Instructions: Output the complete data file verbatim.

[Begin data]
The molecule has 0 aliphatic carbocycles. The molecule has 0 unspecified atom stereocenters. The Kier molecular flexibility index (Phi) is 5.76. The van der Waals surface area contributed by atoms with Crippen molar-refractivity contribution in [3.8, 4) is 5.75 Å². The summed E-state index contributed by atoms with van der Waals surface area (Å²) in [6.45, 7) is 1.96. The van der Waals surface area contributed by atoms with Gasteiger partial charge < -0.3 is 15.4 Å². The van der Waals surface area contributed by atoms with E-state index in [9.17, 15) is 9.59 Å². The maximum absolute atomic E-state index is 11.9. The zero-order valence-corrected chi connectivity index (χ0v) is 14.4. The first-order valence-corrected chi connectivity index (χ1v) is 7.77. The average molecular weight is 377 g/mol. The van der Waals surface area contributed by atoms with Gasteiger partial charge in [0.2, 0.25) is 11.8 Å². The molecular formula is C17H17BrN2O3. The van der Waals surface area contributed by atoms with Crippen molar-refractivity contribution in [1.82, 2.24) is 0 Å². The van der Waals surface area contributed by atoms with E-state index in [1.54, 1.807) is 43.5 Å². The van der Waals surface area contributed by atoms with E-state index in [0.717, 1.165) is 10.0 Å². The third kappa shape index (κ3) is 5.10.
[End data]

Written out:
The molecule has 0 aliphatic carbocycles. The molecule has 0 unspecified atom stereocenters. The Kier molecular flexibility index (Phi) is 5.76. The van der Waals surface area contributed by atoms with Crippen molar-refractivity contribution in [3.8, 4) is 5.75 Å². The summed E-state index contributed by atoms with van der Waals surface area (Å²) in [6.45, 7) is 1.96. The van der Waals surface area contributed by atoms with Gasteiger partial charge < -0.3 is 15.4 Å². The van der Waals surface area contributed by atoms with E-state index in [9.17, 15) is 9.59 Å². The maximum absolute atomic E-state index is 11.9. The zero-order valence-corrected chi connectivity index (χ0v) is 14.4. The first-order valence-corrected chi connectivity index (χ1v) is 7.77. The average molecular weight is 377 g/mol. The van der Waals surface area contributed by atoms with Gasteiger partial charge in [0.2, 0.25) is 11.8 Å². The molecular formula is C17H17BrN2O3. The van der Waals surface area contributed by atoms with Crippen molar-refractivity contribution in [1.82, 2.24) is 0 Å². The van der Waals surface area contributed by atoms with E-state index in [1.54, 1.807) is 43.5 Å². The van der Waals surface area contributed by atoms with E-state index in [0.717, 1.165) is 10.0 Å². The third kappa shape index (κ3) is 5.10.